Yellowstone National Park is a natural wonder — but most people don’t realize it is also a rich source of an enzyme that is now helping to solve medical mysteries and treat rare genetic diseases.
Back in 1966, a young undergraduate student from Indiana University’s honors program named Hudson Freeze was sent to Yellowstone National Park to do research on its thermal pools. What he found there ended up being the key to unlocking DNA codes and allowing genetic research to jump years ahead.
“We would go up to Mushroom Spring and take different samples and do experiments, and then come back to the lab (a little house in West Yellowstone we had rented) and analyze it,” said Dr. Freeze, who is now the director at the Sanford Children’s Health Research Center and the director of the center’s Human Genetics Program.
“When I returned to Indiana with water samples from the spring, every day I would take a drop of that water and put it on a microscope slide,” Freeze recalled. “I didn’t see anything for a very long time, several days. And then one day, I picked up one of the spring samples and put that on the microscope slide. And I saw all these worms, these long strands of bacteria hanging around inside. And it was quite a shock to see.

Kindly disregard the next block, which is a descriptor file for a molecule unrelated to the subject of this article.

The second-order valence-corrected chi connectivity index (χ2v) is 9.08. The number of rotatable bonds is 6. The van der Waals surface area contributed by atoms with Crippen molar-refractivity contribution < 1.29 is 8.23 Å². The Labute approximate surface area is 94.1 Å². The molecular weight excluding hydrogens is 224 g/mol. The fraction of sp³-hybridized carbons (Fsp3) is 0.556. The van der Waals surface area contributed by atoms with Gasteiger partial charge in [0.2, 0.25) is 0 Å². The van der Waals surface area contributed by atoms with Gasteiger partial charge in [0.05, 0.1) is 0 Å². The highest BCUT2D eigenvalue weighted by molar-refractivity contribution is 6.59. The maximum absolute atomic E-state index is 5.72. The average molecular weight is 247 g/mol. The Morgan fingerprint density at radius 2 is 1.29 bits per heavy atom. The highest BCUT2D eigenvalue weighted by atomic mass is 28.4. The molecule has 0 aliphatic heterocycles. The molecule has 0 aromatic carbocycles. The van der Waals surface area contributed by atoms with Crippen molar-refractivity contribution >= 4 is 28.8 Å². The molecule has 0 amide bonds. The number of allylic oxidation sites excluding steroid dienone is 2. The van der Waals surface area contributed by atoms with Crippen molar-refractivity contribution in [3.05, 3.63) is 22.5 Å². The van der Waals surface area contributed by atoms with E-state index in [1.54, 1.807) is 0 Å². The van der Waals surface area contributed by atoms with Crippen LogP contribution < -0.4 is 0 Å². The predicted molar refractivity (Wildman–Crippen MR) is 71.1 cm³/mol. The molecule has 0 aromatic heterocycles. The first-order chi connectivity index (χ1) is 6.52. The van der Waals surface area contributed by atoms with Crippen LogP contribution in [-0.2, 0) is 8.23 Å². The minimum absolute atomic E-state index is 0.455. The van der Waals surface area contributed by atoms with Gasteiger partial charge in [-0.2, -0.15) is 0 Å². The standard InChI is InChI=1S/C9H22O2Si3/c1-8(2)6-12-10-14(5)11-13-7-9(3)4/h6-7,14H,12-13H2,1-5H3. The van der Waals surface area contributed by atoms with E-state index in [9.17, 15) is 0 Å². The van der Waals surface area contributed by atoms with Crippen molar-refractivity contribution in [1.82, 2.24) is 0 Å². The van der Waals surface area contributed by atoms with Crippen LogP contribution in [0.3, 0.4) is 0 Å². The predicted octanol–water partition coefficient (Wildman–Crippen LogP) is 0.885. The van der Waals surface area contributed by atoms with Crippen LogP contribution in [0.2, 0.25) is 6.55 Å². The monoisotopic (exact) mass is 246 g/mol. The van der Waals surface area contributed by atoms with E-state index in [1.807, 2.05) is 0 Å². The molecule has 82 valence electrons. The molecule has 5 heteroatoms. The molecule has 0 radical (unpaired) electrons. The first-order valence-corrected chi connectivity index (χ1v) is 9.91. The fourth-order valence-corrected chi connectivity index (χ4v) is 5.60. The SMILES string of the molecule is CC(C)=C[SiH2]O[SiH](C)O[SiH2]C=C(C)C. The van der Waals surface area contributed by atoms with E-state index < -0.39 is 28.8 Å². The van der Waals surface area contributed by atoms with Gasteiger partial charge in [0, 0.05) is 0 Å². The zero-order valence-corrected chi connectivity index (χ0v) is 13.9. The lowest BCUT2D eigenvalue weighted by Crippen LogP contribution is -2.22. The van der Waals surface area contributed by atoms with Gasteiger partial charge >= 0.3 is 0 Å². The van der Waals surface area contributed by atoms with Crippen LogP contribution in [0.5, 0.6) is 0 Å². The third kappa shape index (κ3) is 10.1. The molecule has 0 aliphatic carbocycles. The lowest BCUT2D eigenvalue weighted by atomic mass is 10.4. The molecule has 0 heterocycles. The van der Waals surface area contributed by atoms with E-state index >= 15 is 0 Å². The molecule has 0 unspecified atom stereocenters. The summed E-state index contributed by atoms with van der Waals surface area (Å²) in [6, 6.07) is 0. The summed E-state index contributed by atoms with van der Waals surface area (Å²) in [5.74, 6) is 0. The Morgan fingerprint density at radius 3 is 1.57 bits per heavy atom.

“And I think the really important thing that I realized, and I think it’s what motivates a lot of people in science, is that I knew I was the first person in the world to ever see this,” he continued. “Nobody else had. I still get goosebumps. You just realize that God has given you the permission to see what’s on the other side.”
What was “on the other side” revolutionized medical research on the microscopic level. Freeze’s discovery (which he and Dr. Thomas Brock named Thermus Aquaticus) was a unique enzyme that was sent to the American Type Culture Collection (ATCC), a nonprofit organization that acts as a repository, storing and categorizing microbial cell organisms that can be accessed by any research facility.
American biochemist Kary Mullis used that particular enzyme in the late 1980s to invent and optimize the process by which DNA samples are duplicated or “amplified” to provide enough material for an accurate test. The development won Mullis the Nobel Prize in chemistry in 1993.
“You can use PCR to amplify DNA from around the world,” Freeze said. “And I can absolutely guarantee every biotech company, every pharma company, almost every biological lab in the world is using this.”
Freeze pointed out that once somebody was able to multiply a small segment of DNA a billion times, suddenly the idea of looking at everybody’s DNA became possible.
“If you have an idea, as a physician, as a scientist, that a patient may have a rare disease, but you don’t know what it is, you can take their DNA and amplify it using PCR,” Freeze said. “And then using other sophisticated methods, you can find that specific tiny piece of DNA that is mutated, which results in the dysfunction. Then you might be able to fix the dysfunction in a cell, and maybe the patient, by doing some kind of therapy.”
Freeze explained that there are some 7,000 rare diseases that have been catalogued worldwide, and approximately 80% of those are inherited. And only about 10% of those can be treated at this point – which is why Freeze and his colleagues will continue to work to find treatments and maybe even cures.